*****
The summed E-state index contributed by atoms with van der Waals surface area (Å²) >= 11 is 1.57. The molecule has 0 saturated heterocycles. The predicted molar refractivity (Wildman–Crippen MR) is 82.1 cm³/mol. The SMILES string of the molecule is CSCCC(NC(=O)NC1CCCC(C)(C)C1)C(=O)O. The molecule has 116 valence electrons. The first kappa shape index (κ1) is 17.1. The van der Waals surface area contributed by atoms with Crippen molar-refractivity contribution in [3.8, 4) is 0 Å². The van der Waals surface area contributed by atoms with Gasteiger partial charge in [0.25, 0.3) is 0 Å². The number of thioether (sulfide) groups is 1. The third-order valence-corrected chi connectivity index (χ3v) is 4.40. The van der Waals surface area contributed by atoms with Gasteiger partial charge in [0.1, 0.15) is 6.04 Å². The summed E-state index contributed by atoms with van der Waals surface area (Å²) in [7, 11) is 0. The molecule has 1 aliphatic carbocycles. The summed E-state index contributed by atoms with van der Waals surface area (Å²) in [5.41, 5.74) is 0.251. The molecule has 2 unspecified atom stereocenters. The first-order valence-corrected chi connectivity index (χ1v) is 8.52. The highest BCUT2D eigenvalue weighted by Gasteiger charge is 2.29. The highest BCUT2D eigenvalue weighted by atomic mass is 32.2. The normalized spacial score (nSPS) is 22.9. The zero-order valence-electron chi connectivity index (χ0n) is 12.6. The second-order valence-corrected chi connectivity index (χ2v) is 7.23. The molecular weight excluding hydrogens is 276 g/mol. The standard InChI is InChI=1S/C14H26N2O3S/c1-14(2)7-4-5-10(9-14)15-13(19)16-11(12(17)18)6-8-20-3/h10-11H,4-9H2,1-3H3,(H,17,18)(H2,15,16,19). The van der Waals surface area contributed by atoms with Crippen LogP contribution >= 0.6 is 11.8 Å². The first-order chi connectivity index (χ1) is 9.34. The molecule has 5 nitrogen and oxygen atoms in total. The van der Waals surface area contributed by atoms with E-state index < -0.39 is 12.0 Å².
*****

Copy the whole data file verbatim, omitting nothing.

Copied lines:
The summed E-state index contributed by atoms with van der Waals surface area (Å²) >= 11 is 1.57. The molecule has 0 saturated heterocycles. The predicted molar refractivity (Wildman–Crippen MR) is 82.1 cm³/mol. The SMILES string of the molecule is CSCCC(NC(=O)NC1CCCC(C)(C)C1)C(=O)O. The molecule has 116 valence electrons. The first kappa shape index (κ1) is 17.1. The van der Waals surface area contributed by atoms with Crippen molar-refractivity contribution in [3.8, 4) is 0 Å². The van der Waals surface area contributed by atoms with Gasteiger partial charge in [0.25, 0.3) is 0 Å². The number of thioether (sulfide) groups is 1. The third-order valence-corrected chi connectivity index (χ3v) is 4.40. The van der Waals surface area contributed by atoms with Gasteiger partial charge in [0.1, 0.15) is 6.04 Å². The summed E-state index contributed by atoms with van der Waals surface area (Å²) in [7, 11) is 0. The molecule has 1 aliphatic carbocycles. The summed E-state index contributed by atoms with van der Waals surface area (Å²) in [5.41, 5.74) is 0.251. The molecule has 2 unspecified atom stereocenters. The first-order valence-corrected chi connectivity index (χ1v) is 8.52. The highest BCUT2D eigenvalue weighted by Gasteiger charge is 2.29. The highest BCUT2D eigenvalue weighted by atomic mass is 32.2. The normalized spacial score (nSPS) is 22.9. The zero-order valence-electron chi connectivity index (χ0n) is 12.6. The second-order valence-corrected chi connectivity index (χ2v) is 7.23. The molecular weight excluding hydrogens is 276 g/mol. The standard InChI is InChI=1S/C14H26N2O3S/c1-14(2)7-4-5-10(9-14)15-13(19)16-11(12(17)18)6-8-20-3/h10-11H,4-9H2,1-3H3,(H,17,18)(H2,15,16,19). The van der Waals surface area contributed by atoms with Crippen LogP contribution >= 0.6 is 11.8 Å². The first-order chi connectivity index (χ1) is 9.34. The molecule has 5 nitrogen and oxygen atoms in total. The van der Waals surface area contributed by atoms with E-state index < -0.39 is 12.0 Å².